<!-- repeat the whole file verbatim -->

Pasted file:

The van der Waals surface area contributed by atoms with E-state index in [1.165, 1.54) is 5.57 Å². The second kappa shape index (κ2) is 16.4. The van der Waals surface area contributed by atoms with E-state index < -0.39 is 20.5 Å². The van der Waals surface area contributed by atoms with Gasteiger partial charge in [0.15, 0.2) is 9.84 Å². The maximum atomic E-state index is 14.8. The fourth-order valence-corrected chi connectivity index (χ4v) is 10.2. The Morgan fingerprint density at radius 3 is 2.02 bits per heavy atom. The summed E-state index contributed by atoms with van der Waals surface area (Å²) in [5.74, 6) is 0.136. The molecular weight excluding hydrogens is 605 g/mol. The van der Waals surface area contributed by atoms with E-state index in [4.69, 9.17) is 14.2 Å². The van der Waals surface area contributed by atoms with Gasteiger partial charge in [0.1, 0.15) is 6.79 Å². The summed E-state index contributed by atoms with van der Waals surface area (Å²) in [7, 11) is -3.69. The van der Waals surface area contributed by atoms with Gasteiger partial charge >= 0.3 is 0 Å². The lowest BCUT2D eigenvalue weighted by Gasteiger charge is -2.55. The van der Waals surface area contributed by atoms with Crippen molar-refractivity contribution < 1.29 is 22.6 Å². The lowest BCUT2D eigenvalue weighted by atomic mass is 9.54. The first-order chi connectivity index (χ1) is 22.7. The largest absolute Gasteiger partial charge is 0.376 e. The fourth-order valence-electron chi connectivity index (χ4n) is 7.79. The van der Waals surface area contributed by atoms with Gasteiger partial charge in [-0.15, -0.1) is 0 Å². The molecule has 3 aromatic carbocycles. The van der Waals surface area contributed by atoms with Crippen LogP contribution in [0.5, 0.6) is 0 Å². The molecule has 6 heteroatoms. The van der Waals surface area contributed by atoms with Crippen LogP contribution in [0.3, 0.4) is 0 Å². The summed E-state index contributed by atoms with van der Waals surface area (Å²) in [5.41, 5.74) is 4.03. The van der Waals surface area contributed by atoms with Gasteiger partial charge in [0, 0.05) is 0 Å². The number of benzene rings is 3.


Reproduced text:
The van der Waals surface area contributed by atoms with E-state index in [1.165, 1.54) is 5.57 Å². The second kappa shape index (κ2) is 16.4. The van der Waals surface area contributed by atoms with E-state index < -0.39 is 20.5 Å². The van der Waals surface area contributed by atoms with Gasteiger partial charge in [0.15, 0.2) is 9.84 Å². The maximum atomic E-state index is 14.8. The fourth-order valence-corrected chi connectivity index (χ4v) is 10.2. The Morgan fingerprint density at radius 3 is 2.02 bits per heavy atom. The summed E-state index contributed by atoms with van der Waals surface area (Å²) in [5.74, 6) is 0.136. The molecular weight excluding hydrogens is 605 g/mol. The van der Waals surface area contributed by atoms with E-state index in [4.69, 9.17) is 14.2 Å². The van der Waals surface area contributed by atoms with Gasteiger partial charge in [0.1, 0.15) is 6.79 Å². The summed E-state index contributed by atoms with van der Waals surface area (Å²) in [7, 11) is -3.69. The van der Waals surface area contributed by atoms with Gasteiger partial charge >= 0.3 is 0 Å². The lowest BCUT2D eigenvalue weighted by Gasteiger charge is -2.55. The van der Waals surface area contributed by atoms with Crippen molar-refractivity contribution < 1.29 is 22.6 Å². The lowest BCUT2D eigenvalue weighted by atomic mass is 9.54. The first-order chi connectivity index (χ1) is 22.7. The largest absolute Gasteiger partial charge is 0.376 e. The fourth-order valence-electron chi connectivity index (χ4n) is 7.79. The van der Waals surface area contributed by atoms with Gasteiger partial charge in [-0.15, -0.1) is 0 Å². The molecule has 3 aromatic carbocycles. The van der Waals surface area contributed by atoms with Crippen LogP contribution in [0.5, 0.6) is 0 Å². The molecule has 6 heteroatoms. The van der Waals surface area contributed by atoms with Crippen LogP contribution in [0.3, 0.4) is 0 Å². The summed E-state index contributed by atoms with van der Waals surface area (Å²) in [5.41, 5.74) is 4.03. The van der Waals surface area contributed by atoms with Gasteiger partial charge in [0, 0.05) is 0 Å². The number of benzene rings is 3.